PHOTOGRAPHER'S JOURNAL: I'd never seen a heron taking off before. The first time was at a teacher conference in Lakeville, and a colleague and I had gotten up early to take one of the resort canoes out onto the lake before breakfast and the first session of the day. As we paddled closer to the bird it spread its wings, and I could feel my own rib cage expand and hover with the bird in flight. The moment was too short, and I desperately wanted a replay.
When I returned seriously to photography one of my goals was to catch that shot of the heron inflating. I haven't done it yet, and other goals have always pushed that one back. For one thing, where I walk the herons are very shy, and they usually sense my presence and are in flight before I can reach a clearing suitable for shooting, and I have not sought out a suitable blind.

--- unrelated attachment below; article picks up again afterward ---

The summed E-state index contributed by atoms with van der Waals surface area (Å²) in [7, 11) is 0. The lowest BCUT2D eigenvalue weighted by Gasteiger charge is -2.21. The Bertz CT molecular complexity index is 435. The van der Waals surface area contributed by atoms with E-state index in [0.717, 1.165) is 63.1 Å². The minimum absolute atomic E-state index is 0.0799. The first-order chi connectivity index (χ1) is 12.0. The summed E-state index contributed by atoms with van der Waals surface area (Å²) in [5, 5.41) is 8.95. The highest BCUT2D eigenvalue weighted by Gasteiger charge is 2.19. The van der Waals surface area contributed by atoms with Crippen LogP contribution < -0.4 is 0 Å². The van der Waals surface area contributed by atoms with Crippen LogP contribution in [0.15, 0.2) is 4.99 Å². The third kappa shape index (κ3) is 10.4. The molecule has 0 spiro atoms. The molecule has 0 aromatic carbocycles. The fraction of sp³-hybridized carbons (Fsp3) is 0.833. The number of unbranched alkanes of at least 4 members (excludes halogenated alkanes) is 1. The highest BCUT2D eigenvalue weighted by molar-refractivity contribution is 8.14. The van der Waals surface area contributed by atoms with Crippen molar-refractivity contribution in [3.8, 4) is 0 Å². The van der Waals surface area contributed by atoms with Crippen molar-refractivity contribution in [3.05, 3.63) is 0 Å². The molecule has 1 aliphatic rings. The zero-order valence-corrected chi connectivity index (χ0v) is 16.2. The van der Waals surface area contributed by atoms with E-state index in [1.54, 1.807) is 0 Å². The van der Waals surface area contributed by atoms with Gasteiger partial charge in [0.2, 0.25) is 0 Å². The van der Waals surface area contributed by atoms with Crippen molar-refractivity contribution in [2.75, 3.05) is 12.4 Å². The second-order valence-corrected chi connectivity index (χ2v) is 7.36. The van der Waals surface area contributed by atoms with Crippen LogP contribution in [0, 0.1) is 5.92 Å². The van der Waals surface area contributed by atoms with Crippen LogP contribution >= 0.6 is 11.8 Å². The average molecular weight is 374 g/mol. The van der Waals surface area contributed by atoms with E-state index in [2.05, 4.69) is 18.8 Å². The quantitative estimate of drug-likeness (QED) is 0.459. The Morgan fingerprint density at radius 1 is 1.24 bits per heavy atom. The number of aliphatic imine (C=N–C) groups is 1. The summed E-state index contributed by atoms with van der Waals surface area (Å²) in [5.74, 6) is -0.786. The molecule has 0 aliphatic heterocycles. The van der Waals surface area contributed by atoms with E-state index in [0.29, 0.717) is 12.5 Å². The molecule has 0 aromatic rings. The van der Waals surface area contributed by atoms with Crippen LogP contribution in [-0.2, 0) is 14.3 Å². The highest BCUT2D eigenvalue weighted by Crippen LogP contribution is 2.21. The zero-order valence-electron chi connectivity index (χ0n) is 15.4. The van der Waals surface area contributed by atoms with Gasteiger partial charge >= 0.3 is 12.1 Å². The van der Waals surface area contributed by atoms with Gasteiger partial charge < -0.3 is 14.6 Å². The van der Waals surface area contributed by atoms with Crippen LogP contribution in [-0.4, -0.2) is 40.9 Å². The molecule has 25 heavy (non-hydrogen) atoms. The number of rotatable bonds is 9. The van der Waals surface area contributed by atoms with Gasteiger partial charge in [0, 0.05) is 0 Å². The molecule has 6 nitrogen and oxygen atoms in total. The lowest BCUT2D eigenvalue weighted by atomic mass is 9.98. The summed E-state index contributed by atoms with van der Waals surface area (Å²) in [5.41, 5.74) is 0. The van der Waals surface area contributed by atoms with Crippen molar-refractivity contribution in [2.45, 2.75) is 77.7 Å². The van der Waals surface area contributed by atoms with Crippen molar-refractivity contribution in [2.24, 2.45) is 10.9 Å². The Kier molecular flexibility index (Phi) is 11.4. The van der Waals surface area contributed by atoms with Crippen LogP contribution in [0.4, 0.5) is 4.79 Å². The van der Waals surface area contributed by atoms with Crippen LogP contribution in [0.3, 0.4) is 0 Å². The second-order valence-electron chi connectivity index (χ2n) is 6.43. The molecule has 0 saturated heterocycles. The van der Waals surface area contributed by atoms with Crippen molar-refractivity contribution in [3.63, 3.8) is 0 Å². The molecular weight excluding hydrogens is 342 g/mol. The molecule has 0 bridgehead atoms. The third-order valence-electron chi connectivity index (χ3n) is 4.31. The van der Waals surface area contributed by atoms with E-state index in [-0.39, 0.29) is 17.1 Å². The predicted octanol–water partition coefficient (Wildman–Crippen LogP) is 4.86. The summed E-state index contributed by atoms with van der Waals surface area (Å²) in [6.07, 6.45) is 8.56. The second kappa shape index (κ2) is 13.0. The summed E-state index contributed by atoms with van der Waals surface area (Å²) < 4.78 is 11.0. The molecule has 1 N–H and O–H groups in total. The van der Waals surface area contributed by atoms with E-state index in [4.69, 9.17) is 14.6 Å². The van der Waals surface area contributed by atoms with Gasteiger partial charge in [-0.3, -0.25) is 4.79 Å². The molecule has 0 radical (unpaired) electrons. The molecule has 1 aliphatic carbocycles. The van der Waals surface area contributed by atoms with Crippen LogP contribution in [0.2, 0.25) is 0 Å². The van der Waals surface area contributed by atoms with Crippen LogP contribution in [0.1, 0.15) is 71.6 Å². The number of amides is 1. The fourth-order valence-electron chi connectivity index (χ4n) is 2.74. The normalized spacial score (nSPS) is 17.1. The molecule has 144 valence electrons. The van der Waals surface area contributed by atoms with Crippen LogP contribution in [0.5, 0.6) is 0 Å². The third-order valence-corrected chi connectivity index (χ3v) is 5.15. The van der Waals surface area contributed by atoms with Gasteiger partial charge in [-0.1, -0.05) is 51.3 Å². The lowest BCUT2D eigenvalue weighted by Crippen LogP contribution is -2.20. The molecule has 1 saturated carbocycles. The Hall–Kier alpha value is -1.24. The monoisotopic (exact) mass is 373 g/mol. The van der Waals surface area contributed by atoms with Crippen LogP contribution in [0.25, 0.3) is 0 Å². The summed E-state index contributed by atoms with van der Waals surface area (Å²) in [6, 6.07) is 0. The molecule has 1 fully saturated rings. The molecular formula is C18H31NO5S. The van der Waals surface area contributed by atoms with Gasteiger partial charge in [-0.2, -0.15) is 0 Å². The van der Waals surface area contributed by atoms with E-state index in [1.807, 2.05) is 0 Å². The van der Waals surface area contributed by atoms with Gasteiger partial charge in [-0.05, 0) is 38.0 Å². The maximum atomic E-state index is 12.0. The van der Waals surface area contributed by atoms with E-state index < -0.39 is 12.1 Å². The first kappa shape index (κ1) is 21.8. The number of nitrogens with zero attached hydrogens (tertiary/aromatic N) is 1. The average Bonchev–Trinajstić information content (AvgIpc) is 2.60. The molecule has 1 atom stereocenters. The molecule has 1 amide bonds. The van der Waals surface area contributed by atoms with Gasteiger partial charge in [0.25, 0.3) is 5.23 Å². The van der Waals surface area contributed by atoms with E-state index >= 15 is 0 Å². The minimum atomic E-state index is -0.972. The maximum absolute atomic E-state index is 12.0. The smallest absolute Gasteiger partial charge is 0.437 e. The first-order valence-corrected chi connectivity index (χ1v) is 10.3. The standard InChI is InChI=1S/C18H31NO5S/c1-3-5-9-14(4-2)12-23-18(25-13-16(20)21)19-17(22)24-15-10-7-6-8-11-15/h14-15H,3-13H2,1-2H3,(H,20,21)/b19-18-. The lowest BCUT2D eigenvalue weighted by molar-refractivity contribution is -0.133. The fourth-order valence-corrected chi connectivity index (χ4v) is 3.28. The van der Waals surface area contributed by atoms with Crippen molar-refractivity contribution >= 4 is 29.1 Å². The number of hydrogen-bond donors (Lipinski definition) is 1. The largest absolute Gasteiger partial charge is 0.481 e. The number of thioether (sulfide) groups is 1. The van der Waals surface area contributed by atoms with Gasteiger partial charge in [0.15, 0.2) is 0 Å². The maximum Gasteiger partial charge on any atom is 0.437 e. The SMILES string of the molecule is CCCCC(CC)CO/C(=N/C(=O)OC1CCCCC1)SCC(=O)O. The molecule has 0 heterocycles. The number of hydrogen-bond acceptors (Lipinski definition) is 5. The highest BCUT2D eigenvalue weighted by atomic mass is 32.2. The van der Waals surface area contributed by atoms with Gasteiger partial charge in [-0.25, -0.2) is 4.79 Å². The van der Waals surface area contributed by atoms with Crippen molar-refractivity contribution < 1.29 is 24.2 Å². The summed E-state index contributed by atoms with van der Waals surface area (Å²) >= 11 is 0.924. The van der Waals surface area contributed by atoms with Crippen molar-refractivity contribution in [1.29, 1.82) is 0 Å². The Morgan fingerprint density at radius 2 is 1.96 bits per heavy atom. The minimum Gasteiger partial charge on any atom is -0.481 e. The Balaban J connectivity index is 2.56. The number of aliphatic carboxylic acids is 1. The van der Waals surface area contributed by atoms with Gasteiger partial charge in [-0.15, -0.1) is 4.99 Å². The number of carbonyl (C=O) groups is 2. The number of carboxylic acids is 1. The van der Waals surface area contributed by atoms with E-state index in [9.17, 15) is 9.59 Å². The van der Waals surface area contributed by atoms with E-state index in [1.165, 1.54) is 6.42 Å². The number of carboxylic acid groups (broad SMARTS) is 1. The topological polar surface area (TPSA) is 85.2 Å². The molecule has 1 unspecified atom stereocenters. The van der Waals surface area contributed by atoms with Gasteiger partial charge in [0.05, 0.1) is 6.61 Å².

In some previous segment of TODAY'S that featured a gold finch and then a mourning dove I protested, "I don't do birds." Perhaps that's the more important reason. It's not that I dislike birds, Jane feeds the songbirds, and I love to see them each morning as I wake, and I feed the humming birds and will jump from my chair when they begin their antics. It is that birds (and insects and camels and much else) are so rarely seen with clarity that the eye is drawn to examine the image of the stilled, close-up representation of the actual object; as a result it becomes much harder to achieve what Alfred Steiglitz called, "equivalence," or what Minor White refers to above as, "Mirroring."